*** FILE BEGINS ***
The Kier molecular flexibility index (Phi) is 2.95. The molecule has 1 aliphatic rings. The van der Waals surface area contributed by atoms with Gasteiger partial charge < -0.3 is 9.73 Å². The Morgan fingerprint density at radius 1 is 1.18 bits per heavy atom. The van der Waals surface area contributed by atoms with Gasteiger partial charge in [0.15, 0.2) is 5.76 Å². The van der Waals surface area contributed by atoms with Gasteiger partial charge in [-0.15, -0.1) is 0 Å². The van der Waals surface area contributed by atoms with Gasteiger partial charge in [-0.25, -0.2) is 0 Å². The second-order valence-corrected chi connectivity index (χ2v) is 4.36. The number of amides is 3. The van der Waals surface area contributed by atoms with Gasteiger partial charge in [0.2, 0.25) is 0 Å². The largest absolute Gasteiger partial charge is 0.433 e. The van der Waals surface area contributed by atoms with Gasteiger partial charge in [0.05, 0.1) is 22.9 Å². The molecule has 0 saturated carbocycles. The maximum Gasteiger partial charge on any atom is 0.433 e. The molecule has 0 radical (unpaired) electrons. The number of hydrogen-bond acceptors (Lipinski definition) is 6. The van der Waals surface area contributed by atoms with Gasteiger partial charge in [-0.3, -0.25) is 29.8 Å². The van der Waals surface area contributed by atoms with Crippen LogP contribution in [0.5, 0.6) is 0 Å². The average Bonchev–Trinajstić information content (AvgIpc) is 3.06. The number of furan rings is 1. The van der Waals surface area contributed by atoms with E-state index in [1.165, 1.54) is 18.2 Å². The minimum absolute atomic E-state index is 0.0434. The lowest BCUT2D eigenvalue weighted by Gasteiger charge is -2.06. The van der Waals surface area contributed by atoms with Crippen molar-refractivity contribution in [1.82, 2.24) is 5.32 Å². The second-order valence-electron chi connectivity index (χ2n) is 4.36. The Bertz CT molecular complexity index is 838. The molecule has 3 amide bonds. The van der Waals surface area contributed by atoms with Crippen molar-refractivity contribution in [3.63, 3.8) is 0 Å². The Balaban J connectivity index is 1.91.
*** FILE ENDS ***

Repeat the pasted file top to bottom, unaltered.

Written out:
The Kier molecular flexibility index (Phi) is 2.95. The molecule has 1 aliphatic rings. The van der Waals surface area contributed by atoms with Gasteiger partial charge < -0.3 is 9.73 Å². The Morgan fingerprint density at radius 1 is 1.18 bits per heavy atom. The van der Waals surface area contributed by atoms with Gasteiger partial charge in [0.15, 0.2) is 5.76 Å². The van der Waals surface area contributed by atoms with Gasteiger partial charge in [-0.15, -0.1) is 0 Å². The van der Waals surface area contributed by atoms with Gasteiger partial charge in [-0.25, -0.2) is 0 Å². The second-order valence-corrected chi connectivity index (χ2v) is 4.36. The number of amides is 3. The van der Waals surface area contributed by atoms with Gasteiger partial charge in [0.2, 0.25) is 0 Å². The largest absolute Gasteiger partial charge is 0.433 e. The van der Waals surface area contributed by atoms with Gasteiger partial charge in [0.05, 0.1) is 22.9 Å². The molecule has 0 saturated carbocycles. The maximum Gasteiger partial charge on any atom is 0.433 e. The molecule has 0 radical (unpaired) electrons. The number of hydrogen-bond acceptors (Lipinski definition) is 6. The van der Waals surface area contributed by atoms with Gasteiger partial charge in [-0.3, -0.25) is 29.8 Å². The van der Waals surface area contributed by atoms with Crippen LogP contribution in [0.5, 0.6) is 0 Å². The average Bonchev–Trinajstić information content (AvgIpc) is 3.06. The number of furan rings is 1. The van der Waals surface area contributed by atoms with E-state index in [1.165, 1.54) is 18.2 Å². The minimum absolute atomic E-state index is 0.0434. The lowest BCUT2D eigenvalue weighted by Gasteiger charge is -2.06. The van der Waals surface area contributed by atoms with Crippen molar-refractivity contribution in [1.82, 2.24) is 5.32 Å². The second-order valence-electron chi connectivity index (χ2n) is 4.36. The Bertz CT molecular complexity index is 838. The molecule has 3 amide bonds. The van der Waals surface area contributed by atoms with Crippen molar-refractivity contribution in [3.63, 3.8) is 0 Å². The Balaban J connectivity index is 1.91.